10. How do you describe me? A nice mom, the best mom in the world! With dark hair, dark curly hair, dark short curly hair. A person who likes being warm.

Now, isn’t that sweetness? And you may think that all children would say nice things about their parents, and gosh, I hope so!

But my point is, the overall atmosphere in my home is sweetness and peace and love. My oldest is now 11, and my youngest is 6. I’m well past the early years of attachment parenting, but for all the intensity of breastfeeding, cosleeping, responding sensitively, and learning gentle discipline, attachment parenting has since become a lifestyle.

Attachment parenting has become a mindset that directs my thoughts and actions with everyone, not just my kids and husband but my friends, coworkers, and strangers. In all my interactions with others — and with myself — I strive for the sweetness of attachment.

AP Research: Nurturing touch changes DNA, Spanking doesn’t work, and more

It’s exciting to see how much research is constantly being churned out that shows just how beneficial Attachment Parenting is to healthy infant and child development! Check out these recent studies that support API’s Eight Principles of Parenting:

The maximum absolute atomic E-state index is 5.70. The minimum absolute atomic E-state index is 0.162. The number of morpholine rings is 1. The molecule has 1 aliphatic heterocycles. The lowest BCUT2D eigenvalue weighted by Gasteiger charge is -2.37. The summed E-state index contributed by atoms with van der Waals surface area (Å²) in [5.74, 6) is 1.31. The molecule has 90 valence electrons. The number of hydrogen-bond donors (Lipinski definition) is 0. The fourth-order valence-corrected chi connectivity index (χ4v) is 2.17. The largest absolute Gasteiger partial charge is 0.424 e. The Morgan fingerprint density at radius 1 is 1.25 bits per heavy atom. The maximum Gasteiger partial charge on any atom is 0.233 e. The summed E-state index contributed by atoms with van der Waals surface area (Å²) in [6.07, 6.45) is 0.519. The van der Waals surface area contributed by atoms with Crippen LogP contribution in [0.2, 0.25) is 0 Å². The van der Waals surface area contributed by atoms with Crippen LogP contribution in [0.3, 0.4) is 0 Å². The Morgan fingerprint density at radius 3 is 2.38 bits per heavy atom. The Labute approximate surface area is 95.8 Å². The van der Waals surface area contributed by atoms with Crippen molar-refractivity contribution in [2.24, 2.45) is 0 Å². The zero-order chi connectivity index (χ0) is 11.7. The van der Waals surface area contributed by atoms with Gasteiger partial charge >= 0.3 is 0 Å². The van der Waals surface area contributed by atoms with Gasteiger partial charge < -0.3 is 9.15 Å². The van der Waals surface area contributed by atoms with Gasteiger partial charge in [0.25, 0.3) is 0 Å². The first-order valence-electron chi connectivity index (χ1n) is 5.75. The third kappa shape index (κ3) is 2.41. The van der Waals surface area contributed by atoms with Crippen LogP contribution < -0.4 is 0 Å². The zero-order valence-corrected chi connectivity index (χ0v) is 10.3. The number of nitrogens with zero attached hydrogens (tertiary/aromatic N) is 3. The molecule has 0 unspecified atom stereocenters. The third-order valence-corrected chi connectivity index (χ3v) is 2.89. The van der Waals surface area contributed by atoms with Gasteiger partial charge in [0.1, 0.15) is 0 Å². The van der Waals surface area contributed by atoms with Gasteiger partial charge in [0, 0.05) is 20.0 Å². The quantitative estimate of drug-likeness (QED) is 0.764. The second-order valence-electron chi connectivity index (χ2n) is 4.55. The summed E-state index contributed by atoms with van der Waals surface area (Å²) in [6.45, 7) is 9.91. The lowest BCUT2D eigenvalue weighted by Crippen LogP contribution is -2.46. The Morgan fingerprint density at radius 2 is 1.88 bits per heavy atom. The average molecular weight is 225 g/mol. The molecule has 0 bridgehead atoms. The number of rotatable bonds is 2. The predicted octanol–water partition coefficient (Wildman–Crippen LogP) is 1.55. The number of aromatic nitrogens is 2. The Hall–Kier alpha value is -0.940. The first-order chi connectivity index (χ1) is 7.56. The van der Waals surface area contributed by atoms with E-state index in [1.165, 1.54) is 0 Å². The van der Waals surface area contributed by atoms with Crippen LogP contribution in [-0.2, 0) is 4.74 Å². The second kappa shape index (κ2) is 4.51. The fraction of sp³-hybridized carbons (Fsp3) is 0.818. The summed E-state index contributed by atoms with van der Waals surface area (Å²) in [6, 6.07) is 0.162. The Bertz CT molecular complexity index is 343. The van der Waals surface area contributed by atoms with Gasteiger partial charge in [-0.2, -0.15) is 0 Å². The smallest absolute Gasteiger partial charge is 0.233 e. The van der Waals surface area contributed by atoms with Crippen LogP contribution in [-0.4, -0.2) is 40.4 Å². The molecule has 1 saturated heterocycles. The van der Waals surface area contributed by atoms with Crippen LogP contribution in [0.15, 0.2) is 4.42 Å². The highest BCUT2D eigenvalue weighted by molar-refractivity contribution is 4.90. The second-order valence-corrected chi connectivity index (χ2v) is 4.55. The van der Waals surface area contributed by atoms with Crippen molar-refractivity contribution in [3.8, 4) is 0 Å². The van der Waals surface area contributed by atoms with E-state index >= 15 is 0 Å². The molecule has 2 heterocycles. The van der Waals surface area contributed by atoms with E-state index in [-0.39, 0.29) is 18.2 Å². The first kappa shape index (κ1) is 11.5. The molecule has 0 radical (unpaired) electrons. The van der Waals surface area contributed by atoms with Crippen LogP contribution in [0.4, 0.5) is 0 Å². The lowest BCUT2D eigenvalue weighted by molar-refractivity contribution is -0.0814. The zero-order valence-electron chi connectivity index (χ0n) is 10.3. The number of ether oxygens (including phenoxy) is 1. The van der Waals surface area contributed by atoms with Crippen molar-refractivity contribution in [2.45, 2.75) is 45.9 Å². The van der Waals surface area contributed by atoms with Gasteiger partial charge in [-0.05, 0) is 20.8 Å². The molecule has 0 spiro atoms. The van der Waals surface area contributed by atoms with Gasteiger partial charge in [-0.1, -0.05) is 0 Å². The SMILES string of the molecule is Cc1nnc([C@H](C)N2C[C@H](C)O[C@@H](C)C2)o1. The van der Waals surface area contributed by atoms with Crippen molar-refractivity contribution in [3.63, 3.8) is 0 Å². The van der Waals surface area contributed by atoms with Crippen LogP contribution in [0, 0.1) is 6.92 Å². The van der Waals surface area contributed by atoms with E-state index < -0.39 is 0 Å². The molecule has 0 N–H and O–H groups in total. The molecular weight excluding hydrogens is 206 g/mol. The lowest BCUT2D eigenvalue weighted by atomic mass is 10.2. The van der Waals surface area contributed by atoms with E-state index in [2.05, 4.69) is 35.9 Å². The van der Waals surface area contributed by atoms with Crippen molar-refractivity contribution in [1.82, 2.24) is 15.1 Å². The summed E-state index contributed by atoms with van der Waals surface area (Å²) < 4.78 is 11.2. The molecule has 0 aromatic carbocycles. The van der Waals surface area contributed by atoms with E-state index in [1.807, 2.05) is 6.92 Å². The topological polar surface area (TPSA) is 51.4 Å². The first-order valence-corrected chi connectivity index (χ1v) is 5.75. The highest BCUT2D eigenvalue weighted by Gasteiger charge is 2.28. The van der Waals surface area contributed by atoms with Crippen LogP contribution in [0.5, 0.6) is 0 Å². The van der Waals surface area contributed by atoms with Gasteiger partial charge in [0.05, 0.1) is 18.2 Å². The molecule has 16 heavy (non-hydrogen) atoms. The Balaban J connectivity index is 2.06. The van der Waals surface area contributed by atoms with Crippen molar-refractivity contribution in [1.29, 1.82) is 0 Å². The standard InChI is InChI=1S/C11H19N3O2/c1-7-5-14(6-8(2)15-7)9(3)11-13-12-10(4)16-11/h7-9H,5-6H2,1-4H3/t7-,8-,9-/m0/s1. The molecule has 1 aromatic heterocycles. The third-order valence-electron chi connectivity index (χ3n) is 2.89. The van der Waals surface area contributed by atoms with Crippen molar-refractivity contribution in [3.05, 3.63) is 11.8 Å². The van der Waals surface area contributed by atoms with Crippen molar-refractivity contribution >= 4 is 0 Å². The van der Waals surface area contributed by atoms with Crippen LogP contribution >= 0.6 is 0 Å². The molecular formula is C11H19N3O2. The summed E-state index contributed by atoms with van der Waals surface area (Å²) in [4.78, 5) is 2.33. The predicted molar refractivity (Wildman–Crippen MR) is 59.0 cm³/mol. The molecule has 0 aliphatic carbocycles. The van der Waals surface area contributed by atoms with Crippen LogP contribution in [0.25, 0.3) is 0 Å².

1. Knowing how our eating habits while pregnant may affect the health of our child is Preparing for Parenting 
  2. Waiting to introduce solid foods until at least 6 months is Feeding with Love & Respect
  3. Responding with Sensitivity may involve treating infant colic with probiotics
  4. Using Nurturing Touch changes DNA
  5. Ensuring Safe Sleep means feeding our children fish
  6. A lack of safe childcare options makes Providing Consistent & Loving Care challenging for dual-income and single-parent homes
  7. Practicing Positive Discipline realizes that spanking doesn’t work
  8. Guarding against paternal postpartum depression is an important part of Striving for Balance

What are API’s Eight Principles of Parenting all about?

Learn more about API’s Eight Principles of Parenting here.

An Open Letter to New Mamas

Dear New Mamas,

With so much unsolicited parenting advice in our information era, I encourage you to raise a red flag to advice including any of the following 6 terms:

”Should”